"Create a basic Audio/MIDI plugin Part 2" Tutorial VST don't work


#1

Hi, I’m new to Juce and C++, and I’m following the tutorials on Juce Web Site.
At the moment I’m trying the “Create a basic Audio/MIDI plugin Part 2” tutorial (on OS X) and the released vst don’t work… The Juce project settings are correct (I assume):
build vst true
plugin wants midi input true
plugin produces midi output true
All the rest apart the name are default.

The midi signal doesn’t arrive to the processBlock(), I think, because I’ve tried to change the text in the ::paint() with the noteOnVel value… and nothing happens…

Do someone have the same problem?

(OSX 10.11.6 and xCode 8.0)

Regards,

Francesco


#2

Well the first thing I would suggest is to compile JuceDemoPlugin in examples/audio plugin demo and make sure you can read midi information there.

A few more questions that might help us track down the problem:

  • How are you updating your GUI?
  • Which host are you using to test?

If you start your host using the debugger (in Xcode go to “Edit scheme” -> “run” -> “executable”) then you can use the DBG macro to print information to the Xcode console:

MidiBuffer::Iterator i (midiMessages);
MidiMessage message;
int time;
while (i.getNextEvent (message, time))
    DBG (message.getFloatVelocity());

#3

So, I opened the example and it sounds well (apart for the fact that is a plugin and not a synth).
But i noticed that the code is more different from the code of the tutorial…
I can’t understand the question about updating GUI…and i use Cubase 8 Elements as host.
I’ve tried also to replace the code in ::processBlock() with the code you gave me, and i receive in Xcode the error “No matching constructor for initialization of ‘MidiBuffer::Iterator’”…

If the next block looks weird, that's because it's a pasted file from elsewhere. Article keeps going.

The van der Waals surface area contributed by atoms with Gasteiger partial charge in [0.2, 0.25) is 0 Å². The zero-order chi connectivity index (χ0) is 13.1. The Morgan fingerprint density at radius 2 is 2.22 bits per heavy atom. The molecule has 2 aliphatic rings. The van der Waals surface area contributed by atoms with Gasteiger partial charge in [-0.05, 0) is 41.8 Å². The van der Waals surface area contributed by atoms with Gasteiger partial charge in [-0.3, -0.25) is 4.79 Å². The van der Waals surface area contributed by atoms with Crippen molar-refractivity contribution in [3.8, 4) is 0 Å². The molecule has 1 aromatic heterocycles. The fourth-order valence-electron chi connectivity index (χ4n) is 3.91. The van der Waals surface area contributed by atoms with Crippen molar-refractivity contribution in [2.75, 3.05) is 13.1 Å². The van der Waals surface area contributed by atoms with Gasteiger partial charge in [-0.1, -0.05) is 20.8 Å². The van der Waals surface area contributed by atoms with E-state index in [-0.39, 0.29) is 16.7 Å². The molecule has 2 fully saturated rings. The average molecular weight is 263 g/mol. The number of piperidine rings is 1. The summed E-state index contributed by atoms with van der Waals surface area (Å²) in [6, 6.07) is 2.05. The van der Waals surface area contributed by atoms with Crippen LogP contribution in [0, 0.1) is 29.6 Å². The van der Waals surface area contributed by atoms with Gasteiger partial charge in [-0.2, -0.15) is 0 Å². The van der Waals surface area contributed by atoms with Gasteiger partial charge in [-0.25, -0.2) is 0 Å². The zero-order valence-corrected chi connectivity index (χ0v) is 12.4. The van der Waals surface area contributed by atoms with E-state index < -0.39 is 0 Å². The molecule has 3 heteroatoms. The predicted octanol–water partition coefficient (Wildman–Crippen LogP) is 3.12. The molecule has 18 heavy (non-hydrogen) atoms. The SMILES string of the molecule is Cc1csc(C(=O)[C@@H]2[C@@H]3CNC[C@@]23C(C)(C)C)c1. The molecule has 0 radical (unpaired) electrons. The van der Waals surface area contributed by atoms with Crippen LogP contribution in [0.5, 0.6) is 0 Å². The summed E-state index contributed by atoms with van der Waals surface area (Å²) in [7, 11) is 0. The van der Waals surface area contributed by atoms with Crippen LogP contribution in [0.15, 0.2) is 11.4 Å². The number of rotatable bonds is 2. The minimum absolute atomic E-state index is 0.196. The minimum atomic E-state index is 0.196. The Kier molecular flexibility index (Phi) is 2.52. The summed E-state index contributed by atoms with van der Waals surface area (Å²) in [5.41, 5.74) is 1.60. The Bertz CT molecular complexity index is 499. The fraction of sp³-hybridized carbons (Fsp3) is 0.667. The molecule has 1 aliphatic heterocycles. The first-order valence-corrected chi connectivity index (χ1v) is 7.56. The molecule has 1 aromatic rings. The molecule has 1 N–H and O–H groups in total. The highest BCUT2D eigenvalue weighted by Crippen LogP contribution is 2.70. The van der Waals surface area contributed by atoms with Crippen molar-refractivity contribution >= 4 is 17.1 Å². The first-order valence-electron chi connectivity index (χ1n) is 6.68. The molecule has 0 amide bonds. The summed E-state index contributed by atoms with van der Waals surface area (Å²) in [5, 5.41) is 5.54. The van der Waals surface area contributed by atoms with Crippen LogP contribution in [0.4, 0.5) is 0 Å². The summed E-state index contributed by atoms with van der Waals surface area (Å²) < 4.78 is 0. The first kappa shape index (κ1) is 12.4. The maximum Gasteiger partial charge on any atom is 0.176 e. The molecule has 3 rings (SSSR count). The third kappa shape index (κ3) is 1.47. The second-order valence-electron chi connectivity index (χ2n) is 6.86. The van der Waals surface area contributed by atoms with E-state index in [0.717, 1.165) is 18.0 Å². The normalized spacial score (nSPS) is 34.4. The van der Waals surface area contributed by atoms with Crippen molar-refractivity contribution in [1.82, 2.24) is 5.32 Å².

How can I use the macro?


#4

Sorry, my example had a misleading variable name. I’ve now edited my previous post changing buffer to midiMessages to make it more clear. The constructor of MidiBuffer::Iterator requires a MidiBuffer.

“I’ve tried to change the text in the ::paint() with the noteOnVel value…” - this is why I asked about updating the GUI. Your AudioProcessor receives midi information in the processBlock method, and this information needs to be communicated to your paint method in your AudioProcessorEditor. I was wondering how you had done this. If nothing happens then it may be the case that there’s something going wrong with how your editor is updated, rather than the midi messages, and it would help us track down the problem. The code I provided lets you print information to the console, so we eliminate the step of updating the GUI.


#5

Excuse me, I’m trying some coding…
The output of Xcode is:

JUCE v4.3.0
2017-01-03 15:41:32.668 Cubase LE AI Elements 8[5152:445683] plugin com.adobe.accmac.ACCFinderSync invalidated
JUCE v4.3.0


#6

Even if you provide some midi input? When midi input is received you should see some floating point numbers corresponding to the velocities.

Try the following:

  • Create a brand new Audio Plug-in project
  • Set the options you describe:
    • build vst true
    • plugin wants midi input true
    • plugin produces midi output true
  • Add my code as the very first thing in processBlock
  • Run a host in the Xcode debugger and load your plugin
  • Send some midi to your plug-in

If I follow these instructions I can see that midi is reaching the plug-in.


#7

No, the midi don’t reach the plugin…
I read only “JUCE v4.3.0”


#8

Well I don’t know what to suggest now. The procedure I listed above should definitively work. Have you tried the same with JuceDemo?

Are you sure you’re correctly routing midi to your plug-in in your DAW?


#9

I’ll try, thanks,

Francesco


#10

Hi t0m,

I tried DBG (message.getFloatVelocity());, it shows some floating point numbers.

And when I tried std::cout << "processBlock " << m.getChannel() << " " << m.getNoteNumber() << " " << noteOnVel << std::endl;,
it shows processBlock 1 84 127 when I pressed the midi keyboard in Juce Plug-In Host, but with no sound.

Is it normal it didn’t come out any sounds? Even I turned it to max 127.


#11

For part 2 of the tutorial? Yes. It’s a midi effect plug-in - it only modifies the midi. It’s up to you to route the new midi produced by the plug-in to an instrument in your DAW.